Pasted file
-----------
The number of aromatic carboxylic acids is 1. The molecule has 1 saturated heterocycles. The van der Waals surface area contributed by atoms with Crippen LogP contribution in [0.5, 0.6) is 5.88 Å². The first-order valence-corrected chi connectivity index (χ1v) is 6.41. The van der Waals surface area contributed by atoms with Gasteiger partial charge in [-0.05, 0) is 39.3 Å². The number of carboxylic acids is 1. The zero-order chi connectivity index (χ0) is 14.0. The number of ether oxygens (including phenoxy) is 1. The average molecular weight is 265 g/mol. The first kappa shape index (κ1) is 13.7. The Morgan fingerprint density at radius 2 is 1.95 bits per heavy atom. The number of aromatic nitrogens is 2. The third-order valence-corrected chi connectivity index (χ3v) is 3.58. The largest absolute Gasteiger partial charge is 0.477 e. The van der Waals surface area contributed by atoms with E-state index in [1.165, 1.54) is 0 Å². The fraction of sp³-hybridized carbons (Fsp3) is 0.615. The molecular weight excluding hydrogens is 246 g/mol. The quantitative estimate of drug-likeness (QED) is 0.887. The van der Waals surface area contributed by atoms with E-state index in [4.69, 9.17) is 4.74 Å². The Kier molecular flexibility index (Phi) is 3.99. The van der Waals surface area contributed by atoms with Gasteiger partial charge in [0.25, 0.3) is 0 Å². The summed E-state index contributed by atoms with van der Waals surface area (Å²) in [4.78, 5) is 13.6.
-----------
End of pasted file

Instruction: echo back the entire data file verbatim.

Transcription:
The number of aromatic carboxylic acids is 1. The molecule has 1 saturated heterocycles. The van der Waals surface area contributed by atoms with Crippen LogP contribution in [0.5, 0.6) is 5.88 Å². The first-order valence-corrected chi connectivity index (χ1v) is 6.41. The van der Waals surface area contributed by atoms with Gasteiger partial charge in [-0.05, 0) is 39.3 Å². The number of carboxylic acids is 1. The zero-order chi connectivity index (χ0) is 14.0. The number of ether oxygens (including phenoxy) is 1. The average molecular weight is 265 g/mol. The first kappa shape index (κ1) is 13.7. The Morgan fingerprint density at radius 2 is 1.95 bits per heavy atom. The number of aromatic nitrogens is 2. The third-order valence-corrected chi connectivity index (χ3v) is 3.58. The largest absolute Gasteiger partial charge is 0.477 e. The van der Waals surface area contributed by atoms with E-state index in [1.165, 1.54) is 0 Å². The fraction of sp³-hybridized carbons (Fsp3) is 0.615. The molecular weight excluding hydrogens is 246 g/mol. The quantitative estimate of drug-likeness (QED) is 0.887. The van der Waals surface area contributed by atoms with E-state index in [4.69, 9.17) is 4.74 Å². The Kier molecular flexibility index (Phi) is 3.99. The van der Waals surface area contributed by atoms with Gasteiger partial charge in [0.25, 0.3) is 0 Å². The summed E-state index contributed by atoms with van der Waals surface area (Å²) in [4.78, 5) is 13.6.